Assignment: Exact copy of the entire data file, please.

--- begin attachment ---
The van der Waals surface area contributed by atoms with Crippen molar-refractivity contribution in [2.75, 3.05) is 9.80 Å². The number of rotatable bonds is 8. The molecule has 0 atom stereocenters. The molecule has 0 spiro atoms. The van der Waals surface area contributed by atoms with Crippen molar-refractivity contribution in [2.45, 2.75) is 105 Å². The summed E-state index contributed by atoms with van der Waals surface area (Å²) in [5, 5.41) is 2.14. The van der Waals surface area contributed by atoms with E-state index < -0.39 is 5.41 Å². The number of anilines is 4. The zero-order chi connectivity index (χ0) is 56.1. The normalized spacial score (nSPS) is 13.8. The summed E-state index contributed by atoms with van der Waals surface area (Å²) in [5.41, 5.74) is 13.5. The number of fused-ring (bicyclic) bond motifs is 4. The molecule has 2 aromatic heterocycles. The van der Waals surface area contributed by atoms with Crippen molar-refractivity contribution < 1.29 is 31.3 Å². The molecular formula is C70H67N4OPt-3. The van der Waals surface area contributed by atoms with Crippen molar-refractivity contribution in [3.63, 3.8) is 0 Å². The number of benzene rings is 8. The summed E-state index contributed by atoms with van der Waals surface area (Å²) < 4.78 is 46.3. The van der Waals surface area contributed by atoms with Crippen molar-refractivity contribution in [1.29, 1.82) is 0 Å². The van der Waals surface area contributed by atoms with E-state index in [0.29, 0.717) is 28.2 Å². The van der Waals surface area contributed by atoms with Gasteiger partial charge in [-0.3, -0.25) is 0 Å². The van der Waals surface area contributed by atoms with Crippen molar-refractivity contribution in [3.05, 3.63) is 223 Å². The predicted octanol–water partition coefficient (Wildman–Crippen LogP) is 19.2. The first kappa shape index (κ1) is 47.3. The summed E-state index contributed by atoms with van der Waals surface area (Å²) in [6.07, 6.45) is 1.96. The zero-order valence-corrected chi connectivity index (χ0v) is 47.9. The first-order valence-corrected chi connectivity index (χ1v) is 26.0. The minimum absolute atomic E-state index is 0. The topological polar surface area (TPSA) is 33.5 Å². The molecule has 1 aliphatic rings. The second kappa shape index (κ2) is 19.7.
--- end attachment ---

The van der Waals surface area contributed by atoms with Crippen molar-refractivity contribution in [2.75, 3.05) is 9.80 Å². The number of rotatable bonds is 8. The molecule has 0 atom stereocenters. The molecule has 0 spiro atoms. The van der Waals surface area contributed by atoms with Crippen molar-refractivity contribution in [2.45, 2.75) is 105 Å². The summed E-state index contributed by atoms with van der Waals surface area (Å²) in [5, 5.41) is 2.14. The van der Waals surface area contributed by atoms with E-state index < -0.39 is 5.41 Å². The number of anilines is 4. The zero-order chi connectivity index (χ0) is 56.1. The normalized spacial score (nSPS) is 13.8. The summed E-state index contributed by atoms with van der Waals surface area (Å²) in [5.41, 5.74) is 13.5. The number of fused-ring (bicyclic) bond motifs is 4. The molecule has 2 aromatic heterocycles. The van der Waals surface area contributed by atoms with Crippen molar-refractivity contribution < 1.29 is 31.3 Å². The molecular formula is C70H67N4OPt-3. The van der Waals surface area contributed by atoms with Crippen molar-refractivity contribution in [3.63, 3.8) is 0 Å². The number of benzene rings is 8. The summed E-state index contributed by atoms with van der Waals surface area (Å²) < 4.78 is 46.3. The van der Waals surface area contributed by atoms with Crippen molar-refractivity contribution in [1.29, 1.82) is 0 Å². The van der Waals surface area contributed by atoms with E-state index in [0.29, 0.717) is 28.2 Å². The van der Waals surface area contributed by atoms with Gasteiger partial charge in [-0.3, -0.25) is 0 Å². The van der Waals surface area contributed by atoms with Crippen molar-refractivity contribution in [3.05, 3.63) is 223 Å². The predicted octanol–water partition coefficient (Wildman–Crippen LogP) is 19.2. The first kappa shape index (κ1) is 47.3. The summed E-state index contributed by atoms with van der Waals surface area (Å²) in [6.07, 6.45) is 1.96. The zero-order valence-corrected chi connectivity index (χ0v) is 47.9. The first-order valence-corrected chi connectivity index (χ1v) is 26.0. The minimum absolute atomic E-state index is 0. The topological polar surface area (TPSA) is 33.5 Å². The molecule has 1 aliphatic rings. The second kappa shape index (κ2) is 19.7.